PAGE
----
In medical terms, menopause is the stage in a woman’s health when the ovaries stop producing estrogen and the reproductive cycle begins to wind down. The most common age for the onset of menopause is around 50 years old, although women who have had cancer, diabetes, thyroid disease or other autoimmune deficiencies can have the onset of menopause as early as 40 years old. For a very small number of women, menopause can begin at as early as 30 years old. Menopause can also come about as a result of surgery, such as a hysterectomy where the ovaries are removed.
Menopause represents a dramatic change in a woman’s hormone levels, and results in a number of side effects, some of which can cause a far bit of discomfort and disruption in a woman’s life.
The most common symptoms are hot flashes and night sweats. Menopause can also cause urinary problems, such as increased urgency or frequency. The change in hormones can cause joint pain, and – most troubling – speed up the onset of osteoporosis. Even more troubling, menopause can have a large effect on a woman’s psychological health. A woman going through menopause will often feel tired and irritable, with a lowered sex drive and even memory loss.
Dealing With Menopause
The most common way to deal with menopause is with hormone replacement therapy (HRT). A HRT treatment reduces many of the common symptoms of menopause by giving the body a synthetic estrogen. This approach is particularly useful for women at heightened risk for osteoporosis because it slows the reduction of bone mass. However, while many health professionals still recommend HRT as an important treatment, some studies have shown that it can increase the risk of heart attacks, strokes and breast cancer. Some women also object to treating menopause as a ‘disease that needs to be cured with drugs.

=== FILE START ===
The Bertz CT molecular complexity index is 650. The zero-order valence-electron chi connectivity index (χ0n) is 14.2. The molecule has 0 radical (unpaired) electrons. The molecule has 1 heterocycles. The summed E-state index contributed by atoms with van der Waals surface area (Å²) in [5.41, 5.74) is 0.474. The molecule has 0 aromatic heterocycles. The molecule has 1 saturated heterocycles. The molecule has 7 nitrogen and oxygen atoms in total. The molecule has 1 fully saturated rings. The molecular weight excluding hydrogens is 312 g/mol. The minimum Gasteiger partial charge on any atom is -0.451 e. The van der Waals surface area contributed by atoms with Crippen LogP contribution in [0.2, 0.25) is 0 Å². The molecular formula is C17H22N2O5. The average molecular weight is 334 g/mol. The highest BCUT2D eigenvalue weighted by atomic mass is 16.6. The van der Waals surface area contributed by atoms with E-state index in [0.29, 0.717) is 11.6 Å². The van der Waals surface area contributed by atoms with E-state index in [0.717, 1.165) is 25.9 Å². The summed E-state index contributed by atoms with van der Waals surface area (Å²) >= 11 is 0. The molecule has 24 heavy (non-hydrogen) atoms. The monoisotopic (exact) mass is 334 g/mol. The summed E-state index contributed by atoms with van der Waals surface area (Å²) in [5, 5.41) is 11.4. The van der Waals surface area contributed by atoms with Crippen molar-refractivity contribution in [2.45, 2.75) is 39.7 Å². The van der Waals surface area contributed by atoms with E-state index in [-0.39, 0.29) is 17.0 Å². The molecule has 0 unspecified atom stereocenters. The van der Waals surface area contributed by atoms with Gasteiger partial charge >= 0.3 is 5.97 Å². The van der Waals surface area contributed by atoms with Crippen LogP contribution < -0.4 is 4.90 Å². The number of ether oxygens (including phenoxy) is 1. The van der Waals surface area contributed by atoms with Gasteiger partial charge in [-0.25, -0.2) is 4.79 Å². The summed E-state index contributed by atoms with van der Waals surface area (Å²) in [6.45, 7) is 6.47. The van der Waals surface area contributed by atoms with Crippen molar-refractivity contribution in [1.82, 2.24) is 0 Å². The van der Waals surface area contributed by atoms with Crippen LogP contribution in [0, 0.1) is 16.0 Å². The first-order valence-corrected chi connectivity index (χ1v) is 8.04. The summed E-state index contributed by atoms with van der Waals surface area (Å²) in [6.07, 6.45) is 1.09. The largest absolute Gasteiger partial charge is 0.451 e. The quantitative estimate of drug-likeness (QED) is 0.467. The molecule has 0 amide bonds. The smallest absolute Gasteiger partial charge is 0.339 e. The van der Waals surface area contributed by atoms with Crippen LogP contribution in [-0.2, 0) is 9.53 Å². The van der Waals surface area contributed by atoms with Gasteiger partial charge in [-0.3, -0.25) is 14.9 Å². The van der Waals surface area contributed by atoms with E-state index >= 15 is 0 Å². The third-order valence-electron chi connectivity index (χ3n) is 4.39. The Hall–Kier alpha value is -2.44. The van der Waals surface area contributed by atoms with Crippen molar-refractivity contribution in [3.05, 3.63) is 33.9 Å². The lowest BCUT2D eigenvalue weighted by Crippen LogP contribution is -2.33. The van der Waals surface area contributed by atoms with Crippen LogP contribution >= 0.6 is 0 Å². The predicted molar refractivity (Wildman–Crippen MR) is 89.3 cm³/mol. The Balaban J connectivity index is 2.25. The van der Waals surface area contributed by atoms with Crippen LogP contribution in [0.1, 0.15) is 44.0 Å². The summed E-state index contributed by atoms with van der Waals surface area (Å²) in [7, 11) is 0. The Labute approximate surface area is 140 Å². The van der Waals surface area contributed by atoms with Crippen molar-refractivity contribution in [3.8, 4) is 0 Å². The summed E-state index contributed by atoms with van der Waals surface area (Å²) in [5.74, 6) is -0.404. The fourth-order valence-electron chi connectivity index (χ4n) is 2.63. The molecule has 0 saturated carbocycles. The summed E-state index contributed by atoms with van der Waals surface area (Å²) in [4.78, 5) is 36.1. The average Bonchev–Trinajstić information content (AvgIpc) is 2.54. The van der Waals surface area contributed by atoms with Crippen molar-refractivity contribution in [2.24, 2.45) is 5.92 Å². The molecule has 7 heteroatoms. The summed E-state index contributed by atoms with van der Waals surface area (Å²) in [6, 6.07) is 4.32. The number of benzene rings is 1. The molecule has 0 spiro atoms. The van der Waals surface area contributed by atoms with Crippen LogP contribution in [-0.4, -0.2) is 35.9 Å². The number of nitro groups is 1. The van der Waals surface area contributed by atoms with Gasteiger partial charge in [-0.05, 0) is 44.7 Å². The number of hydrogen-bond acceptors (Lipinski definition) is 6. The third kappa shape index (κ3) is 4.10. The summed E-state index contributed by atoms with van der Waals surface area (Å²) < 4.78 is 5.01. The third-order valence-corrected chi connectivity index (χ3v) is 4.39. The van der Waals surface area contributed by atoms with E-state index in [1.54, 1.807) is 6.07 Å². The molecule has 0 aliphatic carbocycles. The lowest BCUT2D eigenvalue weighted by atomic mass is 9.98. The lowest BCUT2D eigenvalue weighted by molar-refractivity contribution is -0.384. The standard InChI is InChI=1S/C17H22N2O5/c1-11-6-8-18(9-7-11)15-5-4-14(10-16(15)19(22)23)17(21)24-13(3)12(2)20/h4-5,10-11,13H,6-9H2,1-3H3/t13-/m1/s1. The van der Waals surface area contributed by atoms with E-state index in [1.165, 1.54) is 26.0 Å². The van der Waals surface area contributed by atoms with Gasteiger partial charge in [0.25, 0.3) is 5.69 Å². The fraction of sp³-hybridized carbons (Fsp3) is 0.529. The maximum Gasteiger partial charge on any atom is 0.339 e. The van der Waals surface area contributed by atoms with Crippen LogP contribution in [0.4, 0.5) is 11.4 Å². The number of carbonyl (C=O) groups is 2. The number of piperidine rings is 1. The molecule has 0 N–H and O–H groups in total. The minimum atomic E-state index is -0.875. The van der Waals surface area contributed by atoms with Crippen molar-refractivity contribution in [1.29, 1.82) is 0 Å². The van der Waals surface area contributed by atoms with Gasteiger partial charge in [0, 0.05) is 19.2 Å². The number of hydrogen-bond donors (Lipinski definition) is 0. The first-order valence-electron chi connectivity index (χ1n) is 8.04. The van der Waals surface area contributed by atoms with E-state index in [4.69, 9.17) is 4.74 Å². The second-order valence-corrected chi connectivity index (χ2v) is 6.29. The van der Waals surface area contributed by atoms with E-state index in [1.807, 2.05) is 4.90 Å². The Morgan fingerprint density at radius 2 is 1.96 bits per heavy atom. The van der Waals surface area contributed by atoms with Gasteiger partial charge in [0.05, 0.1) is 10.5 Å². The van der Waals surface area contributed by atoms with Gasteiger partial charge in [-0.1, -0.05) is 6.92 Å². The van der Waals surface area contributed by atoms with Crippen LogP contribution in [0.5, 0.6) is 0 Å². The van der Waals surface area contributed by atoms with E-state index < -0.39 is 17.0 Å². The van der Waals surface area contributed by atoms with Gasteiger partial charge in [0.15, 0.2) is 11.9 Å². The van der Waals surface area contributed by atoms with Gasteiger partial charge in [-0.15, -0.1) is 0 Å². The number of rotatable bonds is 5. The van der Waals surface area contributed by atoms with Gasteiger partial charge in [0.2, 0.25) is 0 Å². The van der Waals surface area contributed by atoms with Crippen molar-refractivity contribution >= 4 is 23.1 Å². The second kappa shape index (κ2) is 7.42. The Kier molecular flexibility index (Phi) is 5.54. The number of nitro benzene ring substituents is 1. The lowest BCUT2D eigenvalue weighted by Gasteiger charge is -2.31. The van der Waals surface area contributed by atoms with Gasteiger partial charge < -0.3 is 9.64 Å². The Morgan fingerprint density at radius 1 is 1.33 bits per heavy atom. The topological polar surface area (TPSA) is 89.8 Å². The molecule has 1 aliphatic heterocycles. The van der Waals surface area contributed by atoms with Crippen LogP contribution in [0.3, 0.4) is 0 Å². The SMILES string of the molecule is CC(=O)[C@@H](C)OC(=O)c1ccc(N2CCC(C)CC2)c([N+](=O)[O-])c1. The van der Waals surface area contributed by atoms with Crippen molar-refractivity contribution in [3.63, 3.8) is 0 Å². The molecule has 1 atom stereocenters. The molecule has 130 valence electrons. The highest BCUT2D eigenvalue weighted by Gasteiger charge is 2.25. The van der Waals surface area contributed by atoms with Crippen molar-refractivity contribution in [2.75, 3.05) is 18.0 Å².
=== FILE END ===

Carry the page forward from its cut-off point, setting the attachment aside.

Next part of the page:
Regardless of uses HRT or not, a key component of any attempt to deal with menopause is exercise. Indeed, all women should exercise at least 30 minutes a day to help prevent many of the problems that can later be associated with menopause. The younger a woman starts exercising, the lower her risk of osteoporosis. Along with a active lifestyle, women should also have a healthier diet, focusing on foods low in fat and cholesterol. Women should also ensure that they are getting large amounts of Vitamin D and calcium.
While there is no way to make the symptoms of menopause go away, women can adopt strategies to deal with them. If a woman is having trouble falling asleep at night, she should avoid caffeine in the evening, and establishing a set routine for bed times. Women effected by mood swings can try relaxation techniques such as yoga, while women dealing with memory problems can keep her mind fresh with memory exercises. If a woman is experiencing hot flashes – a common complaint – they should pay attention to what they are eating or what else is going on in their lives could be triggering the flashes. Caffeine, alcohol, spicy foods and stress, for example, have all been found to trigger hot flashes in some women.
Mary Amos is currently enjoying her own personal saunas with the dreaded change. Find out how to deal with the issues that arise during menopause at Menopause Facts